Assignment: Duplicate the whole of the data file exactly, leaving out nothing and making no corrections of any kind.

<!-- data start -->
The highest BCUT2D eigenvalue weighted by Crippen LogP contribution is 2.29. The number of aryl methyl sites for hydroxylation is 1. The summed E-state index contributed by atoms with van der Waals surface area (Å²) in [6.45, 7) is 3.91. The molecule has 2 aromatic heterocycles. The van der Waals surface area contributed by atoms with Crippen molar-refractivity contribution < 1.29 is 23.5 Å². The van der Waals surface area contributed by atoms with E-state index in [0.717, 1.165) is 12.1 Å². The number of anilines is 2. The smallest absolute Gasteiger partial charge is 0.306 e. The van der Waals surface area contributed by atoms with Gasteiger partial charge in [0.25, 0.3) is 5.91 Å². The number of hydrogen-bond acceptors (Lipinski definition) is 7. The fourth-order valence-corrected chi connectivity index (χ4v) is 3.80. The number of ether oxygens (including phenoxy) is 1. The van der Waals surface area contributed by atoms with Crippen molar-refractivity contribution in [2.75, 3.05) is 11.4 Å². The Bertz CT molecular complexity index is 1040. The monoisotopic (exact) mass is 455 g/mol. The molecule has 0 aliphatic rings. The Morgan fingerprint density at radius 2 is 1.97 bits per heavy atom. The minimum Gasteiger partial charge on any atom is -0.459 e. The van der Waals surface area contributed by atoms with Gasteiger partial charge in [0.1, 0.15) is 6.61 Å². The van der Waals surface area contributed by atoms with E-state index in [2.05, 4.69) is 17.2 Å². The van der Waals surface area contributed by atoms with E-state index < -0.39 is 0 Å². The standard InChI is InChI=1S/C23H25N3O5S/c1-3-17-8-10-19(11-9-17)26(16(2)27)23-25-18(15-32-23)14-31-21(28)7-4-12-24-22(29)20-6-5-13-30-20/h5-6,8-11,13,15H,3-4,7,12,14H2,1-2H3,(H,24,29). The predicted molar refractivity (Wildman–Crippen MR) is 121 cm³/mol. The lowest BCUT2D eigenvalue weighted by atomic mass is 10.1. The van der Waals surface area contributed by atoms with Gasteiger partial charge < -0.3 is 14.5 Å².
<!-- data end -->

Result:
The highest BCUT2D eigenvalue weighted by Crippen LogP contribution is 2.29. The number of aryl methyl sites for hydroxylation is 1. The summed E-state index contributed by atoms with van der Waals surface area (Å²) in [6.45, 7) is 3.91. The molecule has 2 aromatic heterocycles. The van der Waals surface area contributed by atoms with Crippen molar-refractivity contribution < 1.29 is 23.5 Å². The van der Waals surface area contributed by atoms with E-state index in [0.717, 1.165) is 12.1 Å². The number of anilines is 2. The smallest absolute Gasteiger partial charge is 0.306 e. The van der Waals surface area contributed by atoms with Gasteiger partial charge in [0.25, 0.3) is 5.91 Å². The number of hydrogen-bond acceptors (Lipinski definition) is 7. The fourth-order valence-corrected chi connectivity index (χ4v) is 3.80. The number of ether oxygens (including phenoxy) is 1. The van der Waals surface area contributed by atoms with Crippen molar-refractivity contribution in [2.75, 3.05) is 11.4 Å². The Bertz CT molecular complexity index is 1040. The monoisotopic (exact) mass is 455 g/mol. The molecule has 0 aliphatic rings. The Morgan fingerprint density at radius 2 is 1.97 bits per heavy atom. The minimum Gasteiger partial charge on any atom is -0.459 e. The van der Waals surface area contributed by atoms with Gasteiger partial charge in [0.1, 0.15) is 6.61 Å². The van der Waals surface area contributed by atoms with E-state index in [2.05, 4.69) is 17.2 Å². The van der Waals surface area contributed by atoms with E-state index < -0.39 is 0 Å². The standard InChI is InChI=1S/C23H25N3O5S/c1-3-17-8-10-19(11-9-17)26(16(2)27)23-25-18(15-32-23)14-31-21(28)7-4-12-24-22(29)20-6-5-13-30-20/h5-6,8-11,13,15H,3-4,7,12,14H2,1-2H3,(H,24,29). The predicted molar refractivity (Wildman–Crippen MR) is 121 cm³/mol. The lowest BCUT2D eigenvalue weighted by atomic mass is 10.1. The van der Waals surface area contributed by atoms with Gasteiger partial charge < -0.3 is 14.5 Å².